How will £306m investment into Oldham be funded?

Tuesday, February 4th, 2020 4:23pm

By Charlotte Green, Local Democracy Reporter @CharGreenLDR

A huge £306 million investment into Oldham will be chiefly funded by borrowing and selling assets, the town hall has confirmed. 

The ‘Creating a Better Place’ programme, approved by cabinet bosses last week, would see hundreds of millions of pounds invested into infrastructure projects in the borough, including housebuilding.

The investment from the council will total £306m, split between capital projects of £102m and investment projects of £204m.

Now council bosses have explained exactly how that huge package of funding will be paid for.

Officers confirm that the £102m will be ‘capital spend’ by the council, financed by capital receipts and prudential borrowing, which is included in the medium term financial strategy. 

Capital receipts are obtained by a local authority when it sells off assets – chiefly land or buildings – often to private developers and companies.

Councils can then re-invest the money into other capital projects.

‘Prudential borrowing’ is the set of rules governing local authority borrowing in the UK.

Local authorities may borrow money from a number of different sources, including on the markets, using the Public Works Loan Board (PWLB), or municipal bonds.

The majority of the loans normally taken out by councils come from the PWLB, which is the arm of the treasury that helps finance local government capital spending with low interest rates.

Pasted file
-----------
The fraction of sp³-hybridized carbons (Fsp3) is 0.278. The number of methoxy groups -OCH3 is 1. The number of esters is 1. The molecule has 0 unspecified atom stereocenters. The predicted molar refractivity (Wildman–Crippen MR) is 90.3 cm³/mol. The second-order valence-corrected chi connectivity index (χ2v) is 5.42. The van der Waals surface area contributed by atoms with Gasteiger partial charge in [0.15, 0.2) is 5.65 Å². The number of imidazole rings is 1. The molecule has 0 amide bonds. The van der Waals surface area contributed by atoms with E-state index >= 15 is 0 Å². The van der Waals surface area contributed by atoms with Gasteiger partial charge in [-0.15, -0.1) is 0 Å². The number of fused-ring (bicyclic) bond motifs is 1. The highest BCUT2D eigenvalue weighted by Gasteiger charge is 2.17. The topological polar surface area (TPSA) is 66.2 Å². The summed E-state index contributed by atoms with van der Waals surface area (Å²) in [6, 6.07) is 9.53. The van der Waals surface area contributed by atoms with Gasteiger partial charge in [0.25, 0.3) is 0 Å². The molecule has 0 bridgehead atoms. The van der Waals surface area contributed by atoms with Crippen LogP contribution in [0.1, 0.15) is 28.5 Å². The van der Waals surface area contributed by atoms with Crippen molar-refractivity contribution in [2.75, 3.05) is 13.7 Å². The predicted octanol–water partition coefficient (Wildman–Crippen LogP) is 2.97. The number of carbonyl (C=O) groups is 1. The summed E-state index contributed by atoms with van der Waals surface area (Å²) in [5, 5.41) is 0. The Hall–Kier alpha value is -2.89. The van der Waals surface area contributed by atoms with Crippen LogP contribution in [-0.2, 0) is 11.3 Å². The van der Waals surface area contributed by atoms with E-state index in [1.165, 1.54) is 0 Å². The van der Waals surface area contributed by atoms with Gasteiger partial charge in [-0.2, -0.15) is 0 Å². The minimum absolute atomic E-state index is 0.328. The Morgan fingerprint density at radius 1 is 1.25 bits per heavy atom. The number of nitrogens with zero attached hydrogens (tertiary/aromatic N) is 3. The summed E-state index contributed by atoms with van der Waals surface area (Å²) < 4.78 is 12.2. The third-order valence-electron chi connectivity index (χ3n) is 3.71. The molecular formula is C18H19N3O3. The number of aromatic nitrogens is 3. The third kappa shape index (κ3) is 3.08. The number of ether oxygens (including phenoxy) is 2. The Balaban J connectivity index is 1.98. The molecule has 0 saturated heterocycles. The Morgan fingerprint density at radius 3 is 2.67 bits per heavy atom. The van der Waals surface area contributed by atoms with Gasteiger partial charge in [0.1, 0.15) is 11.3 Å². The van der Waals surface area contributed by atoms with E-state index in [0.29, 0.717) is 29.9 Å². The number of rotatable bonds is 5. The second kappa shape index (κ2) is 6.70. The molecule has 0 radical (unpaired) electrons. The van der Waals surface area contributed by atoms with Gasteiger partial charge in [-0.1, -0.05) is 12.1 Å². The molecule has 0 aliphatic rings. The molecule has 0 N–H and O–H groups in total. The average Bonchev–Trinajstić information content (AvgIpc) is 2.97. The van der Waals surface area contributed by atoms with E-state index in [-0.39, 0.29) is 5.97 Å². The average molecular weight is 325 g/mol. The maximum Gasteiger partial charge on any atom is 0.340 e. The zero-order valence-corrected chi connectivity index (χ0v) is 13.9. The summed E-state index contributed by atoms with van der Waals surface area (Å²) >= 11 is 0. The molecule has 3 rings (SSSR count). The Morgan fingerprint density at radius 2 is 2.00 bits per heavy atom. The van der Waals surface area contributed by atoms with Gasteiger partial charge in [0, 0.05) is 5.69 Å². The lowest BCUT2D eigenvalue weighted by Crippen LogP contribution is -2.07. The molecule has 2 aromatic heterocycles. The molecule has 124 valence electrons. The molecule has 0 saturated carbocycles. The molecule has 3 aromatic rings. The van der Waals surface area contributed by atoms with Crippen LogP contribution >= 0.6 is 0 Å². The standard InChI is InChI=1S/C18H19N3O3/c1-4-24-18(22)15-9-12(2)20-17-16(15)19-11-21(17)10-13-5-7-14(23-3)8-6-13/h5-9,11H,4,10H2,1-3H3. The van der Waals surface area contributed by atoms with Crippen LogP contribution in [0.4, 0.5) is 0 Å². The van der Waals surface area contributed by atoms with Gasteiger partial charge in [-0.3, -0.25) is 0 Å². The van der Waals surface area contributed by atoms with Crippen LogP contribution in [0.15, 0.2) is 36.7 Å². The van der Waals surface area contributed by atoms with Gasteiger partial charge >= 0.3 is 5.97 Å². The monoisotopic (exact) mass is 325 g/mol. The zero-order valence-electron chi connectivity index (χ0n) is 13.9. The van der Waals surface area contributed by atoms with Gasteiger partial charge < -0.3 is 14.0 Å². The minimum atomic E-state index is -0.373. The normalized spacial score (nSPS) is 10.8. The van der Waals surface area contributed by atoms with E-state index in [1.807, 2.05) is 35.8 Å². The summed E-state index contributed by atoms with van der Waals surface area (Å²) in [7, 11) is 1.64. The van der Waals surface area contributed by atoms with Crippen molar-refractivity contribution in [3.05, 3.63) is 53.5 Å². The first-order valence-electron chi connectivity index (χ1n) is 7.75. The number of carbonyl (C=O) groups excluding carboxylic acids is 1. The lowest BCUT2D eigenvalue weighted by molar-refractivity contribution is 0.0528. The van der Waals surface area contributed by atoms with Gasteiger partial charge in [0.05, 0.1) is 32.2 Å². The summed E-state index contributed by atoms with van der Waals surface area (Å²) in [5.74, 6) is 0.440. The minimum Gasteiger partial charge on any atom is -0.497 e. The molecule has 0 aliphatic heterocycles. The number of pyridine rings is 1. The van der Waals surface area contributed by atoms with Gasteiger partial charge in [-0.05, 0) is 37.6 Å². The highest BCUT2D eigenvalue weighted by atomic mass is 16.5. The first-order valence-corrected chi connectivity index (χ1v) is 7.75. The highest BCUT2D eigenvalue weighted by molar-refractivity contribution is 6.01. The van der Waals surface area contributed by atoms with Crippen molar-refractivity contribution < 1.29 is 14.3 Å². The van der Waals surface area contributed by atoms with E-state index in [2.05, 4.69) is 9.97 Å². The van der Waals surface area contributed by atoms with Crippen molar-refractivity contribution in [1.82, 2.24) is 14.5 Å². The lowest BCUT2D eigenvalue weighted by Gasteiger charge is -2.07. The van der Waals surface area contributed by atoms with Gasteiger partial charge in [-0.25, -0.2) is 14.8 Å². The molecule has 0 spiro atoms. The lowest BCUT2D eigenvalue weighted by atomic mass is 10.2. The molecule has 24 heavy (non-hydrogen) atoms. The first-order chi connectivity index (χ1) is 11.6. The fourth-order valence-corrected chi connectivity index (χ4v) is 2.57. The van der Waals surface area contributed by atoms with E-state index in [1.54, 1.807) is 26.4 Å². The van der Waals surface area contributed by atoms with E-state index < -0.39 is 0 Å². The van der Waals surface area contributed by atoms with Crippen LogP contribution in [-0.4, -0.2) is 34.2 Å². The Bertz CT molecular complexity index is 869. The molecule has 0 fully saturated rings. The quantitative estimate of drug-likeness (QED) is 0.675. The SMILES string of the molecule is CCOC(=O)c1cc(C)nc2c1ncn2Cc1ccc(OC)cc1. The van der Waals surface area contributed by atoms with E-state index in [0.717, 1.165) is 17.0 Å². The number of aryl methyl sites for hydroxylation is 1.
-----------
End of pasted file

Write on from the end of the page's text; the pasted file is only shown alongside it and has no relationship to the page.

However, councils cannot breach the overall limits on their borrowing set by the Prudential Code regime.

“The council will consider financing capital projects using prudential borrowing where plans are sustainable, affordable and prudent,” officers state in the latest budget documents.

In 2021/22, the council is proposing to have £99.1m in resources funded by prudential borrowing.

The £204m portion of the Better Places project categorised as investment is designated as capital spend financed by additional borrowing.

The council says that this borrowing will be funded by ‘returns on the investment’.

“The overall programme is aimed at generating additional income and a reduction in costs,” a spokesperson said. 

“The financial benefits will be available in future years to help to address the council’s funding pressures.”

Some of the investment will also go beyond the years 2024/25, and could last up until 2030.

Council leader Sean Fielding (pictured below) had described the Better Place investment as a ‘tough decision’ because of the sheer amount of money being promised.

However he also pledged to councillors that once the project was ‘fully advanced’, it would see £11m coming back into the council’s coffers.

Detailed schemes have yet to be announced as part of the funding package.

However the town hall is exploring the potential for new health centres in Shaw and Chadderton, and continuing to work on plans to bring hotel provision to the site of the now-demolished Magistrates Court off West Street.

Car parking and creating new temporary accommodation to meet homelessness demand in the borough is also included within the capital programme.

Town centre regeneration would also deliver new jobs and support businesses, while bosses says they are also committed to ‘preserving Tommyfield Market’ and providing it with a sustainable future.

And it’s aimed to build thousands of new homes in the town centre as part of a focus on building more homes on brownfield sites to relieve pressure on the green belt.

It is hoped the vision will also deliver a thousand new jobs and 100 apprenticeship opportunities.

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